Other researchers report that curcumin may chelate, or bind to, toxic heavy metals, such as lead and cadmium, greatly reducing their toxicity to neurological tissues.53

 

Furthermore, scientists have reported that curcumin protects brain tissue against oxidative stress by promoting production of a protective enzyme, heme oxygenase-1 (HO-1). “In the [central nervous system],” wrote the researchers, “HO-1 has been reported to operate as a fundamental defensive mechanism for neurons exposed to an oxidant challenge.”54 Traumatic injury to the brain also results in oxidative stress, often affecting cognition and “synaptic plasticity,” which is believed to play a crucial role in healthy learning and memory. In animal experiments, US researchers showed, “Supplementation of curcumin in the diet dramatically reduced oxidative damage and… counteracted the cognitive impairment caused by [traumatic brain injury].”55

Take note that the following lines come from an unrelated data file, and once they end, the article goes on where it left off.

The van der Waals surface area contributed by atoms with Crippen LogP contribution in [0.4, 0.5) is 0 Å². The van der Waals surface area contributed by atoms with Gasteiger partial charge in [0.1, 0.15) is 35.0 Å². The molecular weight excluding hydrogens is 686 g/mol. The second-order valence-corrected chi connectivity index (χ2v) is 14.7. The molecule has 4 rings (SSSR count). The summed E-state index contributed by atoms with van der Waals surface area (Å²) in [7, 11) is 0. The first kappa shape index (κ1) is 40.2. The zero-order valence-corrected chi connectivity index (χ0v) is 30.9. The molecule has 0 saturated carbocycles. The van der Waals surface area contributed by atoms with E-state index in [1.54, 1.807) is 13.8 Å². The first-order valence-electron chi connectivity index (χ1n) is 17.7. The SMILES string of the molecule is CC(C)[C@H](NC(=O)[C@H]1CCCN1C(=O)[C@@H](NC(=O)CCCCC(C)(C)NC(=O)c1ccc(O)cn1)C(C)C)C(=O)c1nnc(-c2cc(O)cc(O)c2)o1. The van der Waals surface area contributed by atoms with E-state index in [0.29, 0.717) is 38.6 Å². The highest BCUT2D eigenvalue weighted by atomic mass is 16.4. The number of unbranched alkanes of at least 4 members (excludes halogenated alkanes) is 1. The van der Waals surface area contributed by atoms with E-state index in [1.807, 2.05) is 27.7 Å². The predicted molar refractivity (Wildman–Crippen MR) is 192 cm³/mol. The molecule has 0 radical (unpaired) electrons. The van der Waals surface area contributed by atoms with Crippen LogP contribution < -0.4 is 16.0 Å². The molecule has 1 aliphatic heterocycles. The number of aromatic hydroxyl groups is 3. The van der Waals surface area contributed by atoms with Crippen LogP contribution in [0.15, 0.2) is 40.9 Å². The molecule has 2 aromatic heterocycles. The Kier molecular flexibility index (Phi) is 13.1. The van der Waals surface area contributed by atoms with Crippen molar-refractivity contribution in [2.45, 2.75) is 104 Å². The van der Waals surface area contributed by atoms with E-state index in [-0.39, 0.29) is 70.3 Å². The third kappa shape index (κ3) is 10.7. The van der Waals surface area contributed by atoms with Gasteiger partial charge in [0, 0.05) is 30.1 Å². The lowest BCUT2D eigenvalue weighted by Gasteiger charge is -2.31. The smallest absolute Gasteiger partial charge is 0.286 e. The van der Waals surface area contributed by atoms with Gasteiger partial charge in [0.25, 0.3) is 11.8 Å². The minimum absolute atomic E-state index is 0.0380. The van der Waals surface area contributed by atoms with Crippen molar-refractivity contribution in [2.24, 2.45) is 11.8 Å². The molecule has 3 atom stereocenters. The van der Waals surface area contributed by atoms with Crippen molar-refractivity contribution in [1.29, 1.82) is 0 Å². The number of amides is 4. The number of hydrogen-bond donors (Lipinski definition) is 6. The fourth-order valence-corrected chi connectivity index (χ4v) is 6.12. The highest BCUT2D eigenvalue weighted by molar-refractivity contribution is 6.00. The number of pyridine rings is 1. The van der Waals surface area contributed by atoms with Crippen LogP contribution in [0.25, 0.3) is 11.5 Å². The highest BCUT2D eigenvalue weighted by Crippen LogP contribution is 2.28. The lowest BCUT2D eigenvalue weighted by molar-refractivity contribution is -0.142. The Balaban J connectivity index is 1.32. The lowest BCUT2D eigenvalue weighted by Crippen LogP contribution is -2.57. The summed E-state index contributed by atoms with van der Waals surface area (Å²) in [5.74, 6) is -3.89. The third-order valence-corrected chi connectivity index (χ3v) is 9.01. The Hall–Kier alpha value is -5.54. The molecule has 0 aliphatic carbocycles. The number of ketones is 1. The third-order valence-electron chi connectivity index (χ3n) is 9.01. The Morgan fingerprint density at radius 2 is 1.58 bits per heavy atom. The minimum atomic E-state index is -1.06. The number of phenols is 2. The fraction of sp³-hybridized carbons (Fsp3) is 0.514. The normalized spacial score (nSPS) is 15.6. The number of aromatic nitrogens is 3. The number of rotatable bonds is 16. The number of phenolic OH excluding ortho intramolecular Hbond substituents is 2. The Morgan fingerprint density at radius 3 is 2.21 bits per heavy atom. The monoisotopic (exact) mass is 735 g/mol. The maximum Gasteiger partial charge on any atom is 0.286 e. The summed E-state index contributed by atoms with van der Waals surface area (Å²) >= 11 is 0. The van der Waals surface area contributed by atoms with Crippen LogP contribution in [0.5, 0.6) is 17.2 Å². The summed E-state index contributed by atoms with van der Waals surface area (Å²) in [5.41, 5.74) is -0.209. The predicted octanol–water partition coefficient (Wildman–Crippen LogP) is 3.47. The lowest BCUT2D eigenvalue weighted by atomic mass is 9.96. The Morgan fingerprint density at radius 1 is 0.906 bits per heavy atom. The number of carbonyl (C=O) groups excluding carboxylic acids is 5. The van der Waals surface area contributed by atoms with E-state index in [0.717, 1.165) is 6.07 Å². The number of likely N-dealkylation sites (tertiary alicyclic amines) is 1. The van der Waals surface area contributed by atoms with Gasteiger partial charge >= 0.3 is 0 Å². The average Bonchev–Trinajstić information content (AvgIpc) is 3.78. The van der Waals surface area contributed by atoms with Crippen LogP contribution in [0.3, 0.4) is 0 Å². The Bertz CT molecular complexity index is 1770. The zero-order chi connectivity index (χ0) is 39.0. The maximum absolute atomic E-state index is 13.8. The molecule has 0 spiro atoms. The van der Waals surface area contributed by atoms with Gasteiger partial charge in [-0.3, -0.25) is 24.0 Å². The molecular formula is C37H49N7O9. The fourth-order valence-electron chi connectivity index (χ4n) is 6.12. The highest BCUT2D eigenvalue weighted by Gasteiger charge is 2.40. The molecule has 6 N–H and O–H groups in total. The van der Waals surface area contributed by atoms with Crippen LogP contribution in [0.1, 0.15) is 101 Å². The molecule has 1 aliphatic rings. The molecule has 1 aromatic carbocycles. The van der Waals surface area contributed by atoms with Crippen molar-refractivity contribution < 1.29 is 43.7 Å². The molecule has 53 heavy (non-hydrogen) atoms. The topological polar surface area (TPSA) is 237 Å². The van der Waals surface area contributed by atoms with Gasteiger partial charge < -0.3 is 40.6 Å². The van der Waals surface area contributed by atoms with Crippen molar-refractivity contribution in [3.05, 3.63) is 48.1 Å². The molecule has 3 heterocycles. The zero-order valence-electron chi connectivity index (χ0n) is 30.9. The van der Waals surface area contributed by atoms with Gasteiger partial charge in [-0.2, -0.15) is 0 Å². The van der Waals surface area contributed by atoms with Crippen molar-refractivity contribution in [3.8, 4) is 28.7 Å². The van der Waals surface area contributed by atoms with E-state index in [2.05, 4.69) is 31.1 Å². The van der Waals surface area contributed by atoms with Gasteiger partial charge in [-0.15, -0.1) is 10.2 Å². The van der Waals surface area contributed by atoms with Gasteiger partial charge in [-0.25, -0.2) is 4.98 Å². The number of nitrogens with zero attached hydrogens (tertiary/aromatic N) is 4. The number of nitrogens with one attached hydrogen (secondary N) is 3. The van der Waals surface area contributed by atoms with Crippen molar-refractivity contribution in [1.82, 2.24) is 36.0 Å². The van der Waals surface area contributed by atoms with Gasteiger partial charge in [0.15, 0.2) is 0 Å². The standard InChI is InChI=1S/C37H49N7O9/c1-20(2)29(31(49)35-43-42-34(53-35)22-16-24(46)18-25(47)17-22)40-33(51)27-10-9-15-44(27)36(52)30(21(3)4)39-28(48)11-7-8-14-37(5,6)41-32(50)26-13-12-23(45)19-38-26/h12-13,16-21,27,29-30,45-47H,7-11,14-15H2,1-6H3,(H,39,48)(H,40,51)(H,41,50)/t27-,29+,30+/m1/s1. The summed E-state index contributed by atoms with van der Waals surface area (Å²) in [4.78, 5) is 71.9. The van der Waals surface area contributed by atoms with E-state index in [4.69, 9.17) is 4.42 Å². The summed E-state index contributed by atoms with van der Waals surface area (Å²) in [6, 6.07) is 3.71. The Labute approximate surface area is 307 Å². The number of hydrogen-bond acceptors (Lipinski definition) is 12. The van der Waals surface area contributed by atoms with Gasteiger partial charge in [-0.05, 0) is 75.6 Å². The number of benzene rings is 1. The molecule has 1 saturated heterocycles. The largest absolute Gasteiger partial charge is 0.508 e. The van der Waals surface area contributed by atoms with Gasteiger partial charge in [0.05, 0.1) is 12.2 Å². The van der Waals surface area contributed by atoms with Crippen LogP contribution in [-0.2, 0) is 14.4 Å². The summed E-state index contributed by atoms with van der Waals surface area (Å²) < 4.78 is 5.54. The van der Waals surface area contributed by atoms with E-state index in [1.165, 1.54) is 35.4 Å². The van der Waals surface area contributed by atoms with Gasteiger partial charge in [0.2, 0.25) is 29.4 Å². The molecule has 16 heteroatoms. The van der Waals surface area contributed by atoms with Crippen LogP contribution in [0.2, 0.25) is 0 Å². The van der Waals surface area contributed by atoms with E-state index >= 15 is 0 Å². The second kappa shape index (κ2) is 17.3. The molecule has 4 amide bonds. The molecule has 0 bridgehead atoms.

Even in the absence of injury or toxicity, loss of cognitive function is a hallmark of aging. Memory loss is believed to begin by age 50, and, by age 80, it’s predicted that nearly half of all individuals will advance to some form of dementia.56

Wondering if curcumin might protect aging brains from cognitive decline, Asian scientists conducted an epidemiological study of curry consumption and cognitive function among the elderly. They found that men and women who consumed turmeric-laced curry “occasionally,” “often,” or “very often,” had significantly better scores on a standardized test of mental status than subjects who “never or rarely” consumed curry. The investigators described these findings as “tentative evidence of better cognitive performance from curry consumption in nondemented elderly Asians…”25

 

Given that turmeric is a food that has been safely consumed for millennia, curcumin would appear to be the perfect dietary supplement.3 In fact, “Curcumin has an outstanding safety profile and a number of [multifunctional] actions…” wrote US researchers recently.16 Phase I clinical trials, using massive doses of curcumin (up to 8 g/day for four months) in human volunteers, “did not result in discernible toxicities…”17